With different challenges emerging every other day, startups nowadays have to innovate and operate rapidly in order to achieve exponential growth in a short period of time. Hence, my friends working in startups always complain about the abuse of 4-letter word “asap”. Every task they receive always come with one requirement: It must be done asap. However, as pointed out in the book Rework by Jason Fried from Basecamp, when everything is expected to be done asap, nothing in fact can be really asap. So, how are startups going to monetize their ideas fast enough?
To answer the question, this year IBM Connect Singapore highlighted two cloud platforms, SoftLayer and Bluemix, which help to assist startups to build and launch their products at speed.
SoftLayer, IaaS from IBM
SoftLayer is a very well-known IaaS cloud service provider from IBM. Currently, SoftLayer has data centres across Asia, Australia, Europe, Brazil, and United States. William Lim, APAC Channel Development Manager at SoftLayer, stated during the event that there will be two new data centres are introduced for every two months on average. In addition, each data centre is connected to the Global Private Network which enable startups to deploy and manage their business applications worldwide.
With Global Private Network, SoftLayer users won’t be charged for any bandwidth usage across the network. Yup, free! Bandwidth between servers on the Global Private Network is unmetered and free. So, with this exciting feature, startups are now able to build true disaster recovery solutuion which requires file transfer from one server to another.
What excites me during the event is the concept of Bare Metal Server. With Microsoft Azure and Amazon Web Services (AWS), users do not get predictable and consistent performance especially for I/O intensive tasks when their applications are running on virtual-machine based hosting. In order to handle I/O intensive workloads, IBM SoftLayer offers their users a new type of server, Bare Metal Server.
A Bare Metal Server is a physical server which is fully dedicated to one single user. Bare Metal Server can be setup with cutting-edge Intel server-grade processors which can then maximize the server processing power. Hence, for those startups that would like to build Big Data applications, they can make use of Bare Metal Server from SoftLayer to perform data-intensive functions without worrying about latency and overhead delays.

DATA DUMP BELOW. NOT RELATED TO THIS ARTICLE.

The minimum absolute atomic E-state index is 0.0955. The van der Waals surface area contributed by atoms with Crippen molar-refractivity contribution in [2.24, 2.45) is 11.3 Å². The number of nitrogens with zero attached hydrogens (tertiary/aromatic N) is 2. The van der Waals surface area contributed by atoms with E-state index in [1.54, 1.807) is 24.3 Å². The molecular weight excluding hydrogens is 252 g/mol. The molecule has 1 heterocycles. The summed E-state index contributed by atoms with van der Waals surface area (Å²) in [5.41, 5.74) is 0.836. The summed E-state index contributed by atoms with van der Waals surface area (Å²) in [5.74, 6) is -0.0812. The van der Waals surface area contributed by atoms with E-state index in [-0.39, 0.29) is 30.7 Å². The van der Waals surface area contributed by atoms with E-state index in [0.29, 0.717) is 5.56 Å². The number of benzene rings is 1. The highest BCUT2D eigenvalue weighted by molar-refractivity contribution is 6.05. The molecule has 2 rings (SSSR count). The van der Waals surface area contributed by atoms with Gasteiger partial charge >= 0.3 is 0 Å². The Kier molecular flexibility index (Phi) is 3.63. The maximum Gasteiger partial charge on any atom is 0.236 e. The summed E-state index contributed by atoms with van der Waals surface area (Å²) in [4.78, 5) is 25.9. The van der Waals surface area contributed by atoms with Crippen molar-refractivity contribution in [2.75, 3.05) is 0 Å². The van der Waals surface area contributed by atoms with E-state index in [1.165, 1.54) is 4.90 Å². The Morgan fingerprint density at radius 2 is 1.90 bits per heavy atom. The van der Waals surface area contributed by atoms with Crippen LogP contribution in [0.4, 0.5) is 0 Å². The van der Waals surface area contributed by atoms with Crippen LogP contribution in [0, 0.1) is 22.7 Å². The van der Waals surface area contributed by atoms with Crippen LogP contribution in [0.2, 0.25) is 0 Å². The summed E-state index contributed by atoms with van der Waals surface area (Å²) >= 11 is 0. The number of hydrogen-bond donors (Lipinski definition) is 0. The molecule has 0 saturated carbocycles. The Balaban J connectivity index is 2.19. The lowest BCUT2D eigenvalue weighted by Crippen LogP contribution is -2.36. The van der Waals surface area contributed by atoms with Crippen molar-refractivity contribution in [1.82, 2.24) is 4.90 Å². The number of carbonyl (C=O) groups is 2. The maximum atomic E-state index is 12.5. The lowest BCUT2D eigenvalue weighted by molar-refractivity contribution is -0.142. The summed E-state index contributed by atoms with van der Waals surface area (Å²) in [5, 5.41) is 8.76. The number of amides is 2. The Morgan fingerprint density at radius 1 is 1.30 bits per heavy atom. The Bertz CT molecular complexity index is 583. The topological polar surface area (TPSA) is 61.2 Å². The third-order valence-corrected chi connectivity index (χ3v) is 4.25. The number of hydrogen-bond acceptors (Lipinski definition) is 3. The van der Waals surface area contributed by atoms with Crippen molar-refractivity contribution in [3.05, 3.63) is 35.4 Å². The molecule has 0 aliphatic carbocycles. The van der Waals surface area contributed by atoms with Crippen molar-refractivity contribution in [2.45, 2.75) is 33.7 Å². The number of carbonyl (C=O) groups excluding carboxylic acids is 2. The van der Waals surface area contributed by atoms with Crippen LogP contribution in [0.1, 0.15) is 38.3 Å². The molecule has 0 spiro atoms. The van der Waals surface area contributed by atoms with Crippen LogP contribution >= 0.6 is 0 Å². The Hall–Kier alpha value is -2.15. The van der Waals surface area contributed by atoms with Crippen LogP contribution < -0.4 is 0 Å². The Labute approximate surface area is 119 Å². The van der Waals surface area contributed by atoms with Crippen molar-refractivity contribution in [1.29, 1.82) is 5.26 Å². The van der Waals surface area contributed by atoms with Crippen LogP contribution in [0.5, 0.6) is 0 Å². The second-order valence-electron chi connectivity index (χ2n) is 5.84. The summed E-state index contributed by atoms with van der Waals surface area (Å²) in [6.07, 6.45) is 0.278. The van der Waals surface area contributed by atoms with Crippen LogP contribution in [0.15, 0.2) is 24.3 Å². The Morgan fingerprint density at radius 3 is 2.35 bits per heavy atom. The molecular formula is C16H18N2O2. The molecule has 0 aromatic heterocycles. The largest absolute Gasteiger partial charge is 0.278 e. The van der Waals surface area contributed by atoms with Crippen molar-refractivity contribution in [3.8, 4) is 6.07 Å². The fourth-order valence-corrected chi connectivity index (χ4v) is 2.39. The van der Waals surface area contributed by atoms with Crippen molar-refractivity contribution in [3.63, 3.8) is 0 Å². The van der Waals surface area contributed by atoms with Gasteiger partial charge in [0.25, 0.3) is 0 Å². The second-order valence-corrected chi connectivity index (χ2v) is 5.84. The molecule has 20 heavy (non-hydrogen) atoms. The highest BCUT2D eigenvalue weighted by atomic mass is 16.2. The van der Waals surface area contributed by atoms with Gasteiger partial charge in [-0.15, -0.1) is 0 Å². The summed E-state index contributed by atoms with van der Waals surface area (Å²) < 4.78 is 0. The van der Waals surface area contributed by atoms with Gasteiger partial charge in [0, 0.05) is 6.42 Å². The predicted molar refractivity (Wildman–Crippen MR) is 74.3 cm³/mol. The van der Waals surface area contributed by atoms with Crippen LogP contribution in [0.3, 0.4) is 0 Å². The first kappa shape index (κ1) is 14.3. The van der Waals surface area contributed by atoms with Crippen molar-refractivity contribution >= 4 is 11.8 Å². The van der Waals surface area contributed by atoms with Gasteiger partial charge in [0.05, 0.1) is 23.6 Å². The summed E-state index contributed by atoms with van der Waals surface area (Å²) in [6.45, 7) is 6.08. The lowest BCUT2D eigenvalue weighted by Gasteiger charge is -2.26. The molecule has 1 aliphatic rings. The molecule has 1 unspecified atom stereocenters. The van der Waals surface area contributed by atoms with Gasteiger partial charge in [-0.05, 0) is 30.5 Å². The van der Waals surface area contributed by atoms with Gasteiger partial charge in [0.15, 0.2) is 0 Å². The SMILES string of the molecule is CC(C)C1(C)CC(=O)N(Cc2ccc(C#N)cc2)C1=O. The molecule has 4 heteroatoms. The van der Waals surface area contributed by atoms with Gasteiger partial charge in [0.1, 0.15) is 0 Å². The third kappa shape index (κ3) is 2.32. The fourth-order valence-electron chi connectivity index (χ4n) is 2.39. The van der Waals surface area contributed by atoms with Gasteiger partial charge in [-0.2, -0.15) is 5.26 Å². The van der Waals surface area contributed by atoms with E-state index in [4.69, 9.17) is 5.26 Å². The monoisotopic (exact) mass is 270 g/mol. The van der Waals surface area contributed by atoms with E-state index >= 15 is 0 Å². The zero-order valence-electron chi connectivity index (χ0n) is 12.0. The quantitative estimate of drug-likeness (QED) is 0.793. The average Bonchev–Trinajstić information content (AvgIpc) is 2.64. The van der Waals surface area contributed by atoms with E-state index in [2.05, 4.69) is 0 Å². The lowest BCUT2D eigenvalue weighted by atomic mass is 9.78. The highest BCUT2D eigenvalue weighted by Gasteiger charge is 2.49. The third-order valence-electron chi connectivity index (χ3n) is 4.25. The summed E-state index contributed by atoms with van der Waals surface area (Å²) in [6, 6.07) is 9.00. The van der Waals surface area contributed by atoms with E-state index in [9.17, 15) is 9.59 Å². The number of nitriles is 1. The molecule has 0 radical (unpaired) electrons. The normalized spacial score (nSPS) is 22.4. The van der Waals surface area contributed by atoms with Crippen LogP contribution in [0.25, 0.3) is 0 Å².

Bluemix, PaaS from IBM
As a user of Microsoft Azure Cloud Service (PaaS), I am very glad to see the Bluemix, PaaS developed by IBM, is also being introduced in the IBM Connect event.
One of the reasons why I prefer PaaS over IaaS is because in a startup environment, developers always have too many todos and too little time. Hence, it is not a good idea to add the burden of managing servers to the developers. Instead, developers should just focus on innovation and development. In the world of PaaS, tons of useful libraries are made available and packaged nicely which allows developers to code, test, and deploy easily without worrying too much about the server configuration, database administration, and load balancing. (You can read about my pain of hosting web applications on Azure IaaS virtual machines here.)
After the IBM Connect event, I decide to try out Bluemix to see how it’s different from Azure Cloud Service.
The registration process is pretty straightforward. I started with the Web Application Template. In Bluemix, there are many programming languages supported, including the latest ASP .NET 5, the new open-source and cross-platform framework from Microsoft team!
I like how Bluemix is integrated with Git. It allows us to create a hosted Git repository that deploys to Bluemix automatically. The entire Git setup process is also very simple with just one click of the “Git” button. So every time after I push my commits to the repository, my app will be automatically updated on the server as well. Cool!
You can click on the button below to try out my simple YouTube related web app deployed on Bluemix.
Bluemix is underlined by three key open compute technologies, i.e. Cloud Foundry, Docker, and OpenStack. What I have played with is just the Cloud Foundry part. In Bluemix, there is also an option to enable developers to deploy virtual machines. However, this option is currently beta and users can only have access to it if they are invited by IBM. Hence, I haven’t tried their VM option.
Finally, Bluemix currently only offers two regions, UK and US South. So for those who would like to have their apps hosted in other parts of the world, it may not be a good time to use Bluemix now.